Lastly, you need to drill into the trunk to route the camera wire inside. This step will be the same for any type of camera mount if you want to keep a clean look. This step can be tricky, but you simply need to ensure that nothing can be damaged in the process. As long as there are no wires in the way, you're good to start drilling. Snake the wire through the hole you just drilled and any potential trim to gain access to the wire inside the vehicle. Although this step may vary, the concept remains the same.
You need to locate the fuse panel, or a switched power terminal, to provide power to the rearview camera. Some vehicles have dedicated posts for this, which make it super convenient, but all cars have fuse boxes. This step is important, as you probably want to start your car the next morning. If done incorrectly, the rearview camera system will continuously drain power from your battery overnight.
Fuses like your wipers or radio only receive power when the key is switched “on”, making them great sources to piggyback off of. A good way to test this is by using a multimeter and checking which fuse terminals receive power when the key is switched “on”.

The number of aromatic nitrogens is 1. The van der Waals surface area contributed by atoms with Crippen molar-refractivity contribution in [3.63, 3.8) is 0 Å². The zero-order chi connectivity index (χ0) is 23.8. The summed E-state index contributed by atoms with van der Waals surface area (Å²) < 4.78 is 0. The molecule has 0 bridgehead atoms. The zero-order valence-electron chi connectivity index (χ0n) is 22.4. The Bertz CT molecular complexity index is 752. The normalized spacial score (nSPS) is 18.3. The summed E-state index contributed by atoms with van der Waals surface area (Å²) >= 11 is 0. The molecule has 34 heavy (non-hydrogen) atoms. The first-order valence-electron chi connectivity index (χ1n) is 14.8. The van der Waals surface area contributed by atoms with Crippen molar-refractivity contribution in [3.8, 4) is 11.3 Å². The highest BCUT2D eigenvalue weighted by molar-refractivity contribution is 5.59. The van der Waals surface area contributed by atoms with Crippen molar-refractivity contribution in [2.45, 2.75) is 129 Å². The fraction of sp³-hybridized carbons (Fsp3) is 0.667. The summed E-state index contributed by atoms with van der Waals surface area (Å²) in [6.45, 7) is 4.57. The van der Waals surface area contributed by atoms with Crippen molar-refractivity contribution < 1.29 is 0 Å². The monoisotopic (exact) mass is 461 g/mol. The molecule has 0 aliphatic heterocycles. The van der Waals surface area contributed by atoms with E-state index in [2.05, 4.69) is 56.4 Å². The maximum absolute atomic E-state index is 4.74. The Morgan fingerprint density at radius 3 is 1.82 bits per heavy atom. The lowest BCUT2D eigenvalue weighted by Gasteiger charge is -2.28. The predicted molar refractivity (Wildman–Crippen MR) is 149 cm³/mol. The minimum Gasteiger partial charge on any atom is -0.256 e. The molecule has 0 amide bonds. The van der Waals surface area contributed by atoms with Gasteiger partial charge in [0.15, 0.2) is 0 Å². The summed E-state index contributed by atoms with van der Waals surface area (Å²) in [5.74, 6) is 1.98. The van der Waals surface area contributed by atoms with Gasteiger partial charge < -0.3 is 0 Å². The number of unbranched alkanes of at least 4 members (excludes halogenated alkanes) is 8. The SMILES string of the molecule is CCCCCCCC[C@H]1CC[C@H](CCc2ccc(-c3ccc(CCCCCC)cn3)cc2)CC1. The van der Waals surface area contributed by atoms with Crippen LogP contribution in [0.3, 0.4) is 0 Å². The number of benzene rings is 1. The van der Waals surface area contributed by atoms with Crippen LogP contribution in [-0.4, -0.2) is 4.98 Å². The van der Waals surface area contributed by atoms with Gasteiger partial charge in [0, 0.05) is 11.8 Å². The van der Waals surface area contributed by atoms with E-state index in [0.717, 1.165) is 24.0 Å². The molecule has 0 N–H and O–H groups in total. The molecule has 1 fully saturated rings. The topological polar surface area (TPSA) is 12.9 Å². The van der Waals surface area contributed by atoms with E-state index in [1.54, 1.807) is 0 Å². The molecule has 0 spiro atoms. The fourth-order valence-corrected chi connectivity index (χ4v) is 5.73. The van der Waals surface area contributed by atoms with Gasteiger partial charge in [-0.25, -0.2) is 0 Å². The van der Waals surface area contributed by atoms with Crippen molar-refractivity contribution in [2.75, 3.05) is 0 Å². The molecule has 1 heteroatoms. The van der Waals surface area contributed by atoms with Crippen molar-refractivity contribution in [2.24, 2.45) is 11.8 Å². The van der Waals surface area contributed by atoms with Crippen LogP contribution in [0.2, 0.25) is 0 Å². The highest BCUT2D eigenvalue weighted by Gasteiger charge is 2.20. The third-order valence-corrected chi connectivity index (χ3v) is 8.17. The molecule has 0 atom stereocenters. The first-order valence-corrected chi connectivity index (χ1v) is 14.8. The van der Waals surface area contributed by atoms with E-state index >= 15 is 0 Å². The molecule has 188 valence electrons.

After you verify which fuse has switched power, you need to grab a fuse tap and insert it into one of the pins of the terminal as shown in the image. Like previously, tuck the wires into the necessary trim to maintain a clean look.
For the rearview camera to work, the camera must know when the car is in reverse and needs a video signal. This is done by running the supplied wire from the front to the end of the car. This step is relatively straightforward.